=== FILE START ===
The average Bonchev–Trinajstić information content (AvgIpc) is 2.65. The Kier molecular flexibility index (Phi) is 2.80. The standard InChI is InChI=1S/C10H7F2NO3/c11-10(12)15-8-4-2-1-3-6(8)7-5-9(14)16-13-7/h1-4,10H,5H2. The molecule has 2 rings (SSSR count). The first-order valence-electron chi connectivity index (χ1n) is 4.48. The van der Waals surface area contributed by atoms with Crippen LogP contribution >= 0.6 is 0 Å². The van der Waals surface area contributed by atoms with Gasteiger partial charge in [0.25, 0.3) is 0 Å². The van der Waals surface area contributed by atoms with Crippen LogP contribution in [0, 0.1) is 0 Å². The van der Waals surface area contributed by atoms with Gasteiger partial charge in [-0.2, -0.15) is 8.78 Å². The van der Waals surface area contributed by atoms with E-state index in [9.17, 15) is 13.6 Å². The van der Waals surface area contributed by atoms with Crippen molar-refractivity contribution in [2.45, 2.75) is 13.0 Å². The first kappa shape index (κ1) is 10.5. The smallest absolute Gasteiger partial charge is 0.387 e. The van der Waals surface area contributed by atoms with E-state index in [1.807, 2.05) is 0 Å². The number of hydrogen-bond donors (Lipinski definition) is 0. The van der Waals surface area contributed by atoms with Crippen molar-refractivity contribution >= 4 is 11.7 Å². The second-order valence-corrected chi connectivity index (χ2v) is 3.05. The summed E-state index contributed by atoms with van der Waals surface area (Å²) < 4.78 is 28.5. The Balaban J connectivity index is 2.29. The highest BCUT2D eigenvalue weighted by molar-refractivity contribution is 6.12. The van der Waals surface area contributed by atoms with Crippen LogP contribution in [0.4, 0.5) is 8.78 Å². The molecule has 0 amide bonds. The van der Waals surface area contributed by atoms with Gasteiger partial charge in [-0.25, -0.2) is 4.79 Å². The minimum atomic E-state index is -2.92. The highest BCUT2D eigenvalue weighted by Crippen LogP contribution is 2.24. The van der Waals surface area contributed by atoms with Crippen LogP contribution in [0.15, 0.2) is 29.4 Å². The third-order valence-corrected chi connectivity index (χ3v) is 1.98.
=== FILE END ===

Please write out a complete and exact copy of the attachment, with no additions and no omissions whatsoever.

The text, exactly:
The average Bonchev–Trinajstić information content (AvgIpc) is 2.65. The Kier molecular flexibility index (Phi) is 2.80. The standard InChI is InChI=1S/C10H7F2NO3/c11-10(12)15-8-4-2-1-3-6(8)7-5-9(14)16-13-7/h1-4,10H,5H2. The molecule has 2 rings (SSSR count). The first-order valence-electron chi connectivity index (χ1n) is 4.48. The van der Waals surface area contributed by atoms with Crippen LogP contribution >= 0.6 is 0 Å². The van der Waals surface area contributed by atoms with Gasteiger partial charge in [0.25, 0.3) is 0 Å². The van der Waals surface area contributed by atoms with Crippen LogP contribution in [0, 0.1) is 0 Å². The van der Waals surface area contributed by atoms with Gasteiger partial charge in [-0.2, -0.15) is 8.78 Å². The van der Waals surface area contributed by atoms with E-state index in [9.17, 15) is 13.6 Å². The van der Waals surface area contributed by atoms with Crippen molar-refractivity contribution in [2.45, 2.75) is 13.0 Å². The first kappa shape index (κ1) is 10.5. The smallest absolute Gasteiger partial charge is 0.387 e. The van der Waals surface area contributed by atoms with E-state index in [1.807, 2.05) is 0 Å². The number of hydrogen-bond donors (Lipinski definition) is 0. The van der Waals surface area contributed by atoms with Crippen molar-refractivity contribution >= 4 is 11.7 Å². The second-order valence-corrected chi connectivity index (χ2v) is 3.05. The summed E-state index contributed by atoms with van der Waals surface area (Å²) < 4.78 is 28.5. The Balaban J connectivity index is 2.29. The highest BCUT2D eigenvalue weighted by molar-refractivity contribution is 6.12. The van der Waals surface area contributed by atoms with Crippen LogP contribution in [0.4, 0.5) is 8.78 Å². The molecule has 0 amide bonds. The van der Waals surface area contributed by atoms with Gasteiger partial charge in [-0.25, -0.2) is 4.79 Å². The minimum atomic E-state index is -2.92. The highest BCUT2D eigenvalue weighted by Crippen LogP contribution is 2.24. The van der Waals surface area contributed by atoms with Crippen LogP contribution in [0.15, 0.2) is 29.4 Å². The third-order valence-corrected chi connectivity index (χ3v) is 1.98.